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Tuedays Tip - Pulling the Story Together

Tuedays Tip - Pulling the Story Together

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How to craft an ancestor's story using just a few images; meet John Cosgrove, "Uncle John'
How to craft an ancestor's story using just a few images; meet John Cosgrove, "Uncle John'

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Categories:Types, Research
Published by: Laura Cosgrove Lorenzana on Apr 16, 2013
Copyright:Attribution Non-commercial


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There‟s something wonderful and yet sad in finding pictures of ancestors. For me it‟s thrilling to see their young faces even when I know their lives were difficult at best. I get sad when they‟re Aunts and Uncles who I
know will disappear from our cultural history because they had no heirs to carry on their stories. Because many of them did purposeful and wonderful things while they were living.
My latest „find‟
comes in the form of pictures of my Grand Uncle, John Cosgrove. John was the younger brotherof my grandfather, James Cosgrove. They were born in Burnley, Lancashire, England; John, in 1891. They werea large family: sturdy, everyday people living the soot-covered lives of a coal miner and his cotton weaver wife.There were nine children in all; the oldest born in 1886 with the youngest following 15 years later in 1901. Thefamily had their share of tragedy having lost a daughter, Mary Ann, in 1906 to what must have been a long andpainful
disease “sarcoma of femur (right) secondary deposits
of spinal col: paraplegia of lower limbs & bladder” with “J. Cosgrove father present at death.” She was only 17; James was 19 and John about 15. How harsh a way 
to stumble toward adulthood, by mourning the loss of a beloved sister?
 You‟d think that a li
fe lived under those conditions would harden a person. But not a Cosgrove. Nope, no way.It would appear that instead of wearing that life like a mantel and shuffling along under the weight of it, they laughed in the face of adversity and grabbed every moment of light-heartedness they could find.
This photo of John (on the right) with his sister Agnes and youngest brother Vincent belies that „devil may care‟
sentiment; it was taken around 1960, sent to our family here from their home in Verdun, Montreal, Quebec,Canada:
I must say, I know for certain where my Dad got that impish grin he has…it definitely runs in the family.
Andthe way John
‟s standing? Up until I found the few photos of 
as a young man, I‟d
seen him pose for apicture without s
tanding like that, with his hands clasped together in front of him, like he‟s standing „at ease.‟
 The incredible part is that John joined the British Army at the start of the First World War and ended uptraveling the world, fighting in some of the harshest of places. This picture of him as a 24 year old recruit in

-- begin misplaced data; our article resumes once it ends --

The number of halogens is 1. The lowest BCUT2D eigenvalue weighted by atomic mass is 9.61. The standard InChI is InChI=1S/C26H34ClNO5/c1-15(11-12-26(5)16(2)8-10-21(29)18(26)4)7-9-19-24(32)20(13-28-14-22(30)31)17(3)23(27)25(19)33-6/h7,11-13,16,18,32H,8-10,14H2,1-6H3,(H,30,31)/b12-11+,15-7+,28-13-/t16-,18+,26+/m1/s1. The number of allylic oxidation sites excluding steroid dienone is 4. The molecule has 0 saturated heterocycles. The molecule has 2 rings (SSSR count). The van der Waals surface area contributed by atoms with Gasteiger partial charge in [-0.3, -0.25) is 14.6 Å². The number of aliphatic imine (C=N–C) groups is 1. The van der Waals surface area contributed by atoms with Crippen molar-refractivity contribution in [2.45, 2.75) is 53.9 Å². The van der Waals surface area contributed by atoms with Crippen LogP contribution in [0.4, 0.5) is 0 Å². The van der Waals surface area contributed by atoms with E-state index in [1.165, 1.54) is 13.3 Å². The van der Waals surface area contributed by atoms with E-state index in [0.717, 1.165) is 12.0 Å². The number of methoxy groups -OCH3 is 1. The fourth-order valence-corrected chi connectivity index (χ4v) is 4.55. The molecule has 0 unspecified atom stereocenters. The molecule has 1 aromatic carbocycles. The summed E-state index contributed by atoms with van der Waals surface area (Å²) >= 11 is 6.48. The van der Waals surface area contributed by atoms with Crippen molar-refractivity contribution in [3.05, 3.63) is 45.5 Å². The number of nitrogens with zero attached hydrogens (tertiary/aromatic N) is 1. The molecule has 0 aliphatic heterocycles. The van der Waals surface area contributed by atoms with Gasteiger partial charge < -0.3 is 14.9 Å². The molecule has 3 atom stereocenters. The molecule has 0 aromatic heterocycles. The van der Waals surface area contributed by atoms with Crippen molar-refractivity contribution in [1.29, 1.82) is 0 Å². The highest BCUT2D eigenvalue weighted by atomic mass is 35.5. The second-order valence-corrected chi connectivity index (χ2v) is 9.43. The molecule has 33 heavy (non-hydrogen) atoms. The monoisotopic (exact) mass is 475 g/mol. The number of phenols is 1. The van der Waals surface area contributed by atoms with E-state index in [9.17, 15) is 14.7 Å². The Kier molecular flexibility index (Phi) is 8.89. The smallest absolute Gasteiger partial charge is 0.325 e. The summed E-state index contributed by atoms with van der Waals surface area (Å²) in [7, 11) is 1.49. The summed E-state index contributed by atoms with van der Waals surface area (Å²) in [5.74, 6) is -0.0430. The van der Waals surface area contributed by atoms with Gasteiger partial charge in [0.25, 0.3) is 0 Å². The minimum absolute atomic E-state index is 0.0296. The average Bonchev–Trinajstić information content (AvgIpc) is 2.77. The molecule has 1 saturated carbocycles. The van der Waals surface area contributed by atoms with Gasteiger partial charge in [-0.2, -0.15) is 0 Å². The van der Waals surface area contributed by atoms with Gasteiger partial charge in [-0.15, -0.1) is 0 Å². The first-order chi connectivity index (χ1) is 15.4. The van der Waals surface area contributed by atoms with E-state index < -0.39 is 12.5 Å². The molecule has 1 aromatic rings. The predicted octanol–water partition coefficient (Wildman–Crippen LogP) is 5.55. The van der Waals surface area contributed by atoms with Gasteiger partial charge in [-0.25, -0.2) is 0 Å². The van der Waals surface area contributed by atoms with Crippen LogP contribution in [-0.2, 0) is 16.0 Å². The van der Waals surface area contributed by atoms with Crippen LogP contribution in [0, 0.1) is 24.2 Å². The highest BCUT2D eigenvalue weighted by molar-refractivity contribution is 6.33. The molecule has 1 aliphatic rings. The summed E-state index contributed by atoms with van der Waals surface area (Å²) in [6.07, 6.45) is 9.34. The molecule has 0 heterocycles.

Burnley, Lancashire, England was taken “about April 1915”:
 What a dashing figure he cuts, no? I can‟t look at this photo with
out mentioning the famous (or infamous)Cosgrove hair: thick, dark, colicky hair that would turn white but stay full. And stature? He seems ten feet tall
and yet the reality is that he was 5‟4”
and weighed about 150 pounds. Compact. Sturdy. Tough. Strong.
 While I‟d heard the stories of “Uncle John” and his war escapades, the key detail that‟d been left out was that
he was originally part of the British Cavalry. My uncle, Daniel Barnes Cosgrove, Sr., told me that he had hadmany conversations with Uncle John about his military career (Daniel is a veteran). Daniel was the one whotold me recently I should be on the lookout for a photograph of John astride his prized horse among my Aunt
Marilou‟s things (she‟s now permanently in nursing care)
. I was elated when I found this photo inscribed
Taken at Grantham Lincolnshire E
ngland about June 1915”
: When I first saw this picture, my 
thought was, „wow…that horse is built just like John!Heh.
I suspect in
another time and place, and about 40 pounds lighter, John most likely would‟ve made a great jockey. Instead,
he and his horse (I wish I knew its name) went off on the Egyptian Exploratory Expedition. At some point between June 1915 and April 1918, John left the Cavalry. But not by choice. My uncle Danrelated this story to me this weekend: Daniel was getting ready to head off to Fort Benning, Georgia to begin hisspecialized military training and Uncle John and Aunt Agnes had come down to Chicago for a visit. He and
John were sitting and discussing John‟s military career when Dan asked him, „Uncle John, did you ever cry?‟
 Daniel says that John seemed to think for a moment, looked down and then back up at him. As he wiped a tearfrom the corner of his eye
(Daniel noting he‟d never seen him cry before that, nor after) John
said, „Yes. When Ihad to shoot my horse.‟Daniel didn‟t pursue the
any further, being surprised by John‟s unusual display of emotion. So,unfortunately, I don‟t know exactly what happened or when, but based on his military career and the units he
 was with we can infer that it was most likely during or after one of the battles
they‟d been in.
 As Daniel said to
me, it‟s hard to imagine a more difficult task than euthanizing the creature that had kept you alive through so
much danger. What I
know is that John was listed in a supplement of the London Gazette in April, 1918 as a Driver for theRoyal Field Artillery, and th
at he‟d tol
d Daniel
that he was a „driver‟ during „
the war
s‟. He‟d also said he‟d been

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